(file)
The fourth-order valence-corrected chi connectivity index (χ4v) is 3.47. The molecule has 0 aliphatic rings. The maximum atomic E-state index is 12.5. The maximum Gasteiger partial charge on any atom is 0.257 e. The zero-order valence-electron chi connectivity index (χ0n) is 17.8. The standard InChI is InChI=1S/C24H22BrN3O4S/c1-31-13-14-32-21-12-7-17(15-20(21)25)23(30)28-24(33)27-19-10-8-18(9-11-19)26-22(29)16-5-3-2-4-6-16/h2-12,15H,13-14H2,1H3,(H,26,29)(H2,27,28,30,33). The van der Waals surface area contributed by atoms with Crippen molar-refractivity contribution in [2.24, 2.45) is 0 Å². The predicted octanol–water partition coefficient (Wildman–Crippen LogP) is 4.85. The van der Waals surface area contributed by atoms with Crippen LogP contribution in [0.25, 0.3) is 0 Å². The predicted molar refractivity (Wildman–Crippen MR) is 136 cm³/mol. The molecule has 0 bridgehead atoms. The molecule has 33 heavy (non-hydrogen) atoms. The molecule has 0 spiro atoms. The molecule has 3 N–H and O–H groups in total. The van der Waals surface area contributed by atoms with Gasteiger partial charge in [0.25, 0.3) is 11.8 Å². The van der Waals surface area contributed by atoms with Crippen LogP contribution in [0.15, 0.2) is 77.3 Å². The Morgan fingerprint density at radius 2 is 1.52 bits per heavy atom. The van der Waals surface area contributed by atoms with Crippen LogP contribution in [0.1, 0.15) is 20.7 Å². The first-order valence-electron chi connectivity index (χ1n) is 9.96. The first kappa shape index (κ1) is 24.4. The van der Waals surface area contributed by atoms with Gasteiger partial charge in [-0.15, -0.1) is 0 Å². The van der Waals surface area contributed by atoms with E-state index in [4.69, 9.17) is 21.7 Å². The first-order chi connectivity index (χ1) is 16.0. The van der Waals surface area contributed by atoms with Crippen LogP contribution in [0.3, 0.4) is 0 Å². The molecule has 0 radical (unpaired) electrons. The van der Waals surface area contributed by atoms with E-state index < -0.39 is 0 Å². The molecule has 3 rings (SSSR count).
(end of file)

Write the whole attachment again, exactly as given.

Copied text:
The fourth-order valence-corrected chi connectivity index (χ4v) is 3.47. The molecule has 0 aliphatic rings. The maximum atomic E-state index is 12.5. The maximum Gasteiger partial charge on any atom is 0.257 e. The zero-order valence-electron chi connectivity index (χ0n) is 17.8. The standard InChI is InChI=1S/C24H22BrN3O4S/c1-31-13-14-32-21-12-7-17(15-20(21)25)23(30)28-24(33)27-19-10-8-18(9-11-19)26-22(29)16-5-3-2-4-6-16/h2-12,15H,13-14H2,1H3,(H,26,29)(H2,27,28,30,33). The van der Waals surface area contributed by atoms with Crippen molar-refractivity contribution in [2.24, 2.45) is 0 Å². The predicted octanol–water partition coefficient (Wildman–Crippen LogP) is 4.85. The van der Waals surface area contributed by atoms with Crippen LogP contribution in [0.25, 0.3) is 0 Å². The predicted molar refractivity (Wildman–Crippen MR) is 136 cm³/mol. The molecule has 0 bridgehead atoms. The molecule has 33 heavy (non-hydrogen) atoms. The molecule has 0 spiro atoms. The molecule has 3 N–H and O–H groups in total. The van der Waals surface area contributed by atoms with Gasteiger partial charge in [0.25, 0.3) is 11.8 Å². The van der Waals surface area contributed by atoms with Crippen LogP contribution in [0.15, 0.2) is 77.3 Å². The Morgan fingerprint density at radius 2 is 1.52 bits per heavy atom. The van der Waals surface area contributed by atoms with Crippen LogP contribution in [0.1, 0.15) is 20.7 Å². The first-order valence-electron chi connectivity index (χ1n) is 9.96. The first kappa shape index (κ1) is 24.4. The van der Waals surface area contributed by atoms with Gasteiger partial charge in [-0.15, -0.1) is 0 Å². The van der Waals surface area contributed by atoms with E-state index in [4.69, 9.17) is 21.7 Å². The first-order chi connectivity index (χ1) is 16.0. The van der Waals surface area contributed by atoms with Crippen LogP contribution in [0.3, 0.4) is 0 Å². The molecule has 0 radical (unpaired) electrons. The van der Waals surface area contributed by atoms with E-state index < -0.39 is 0 Å². The molecule has 3 rings (SSSR count).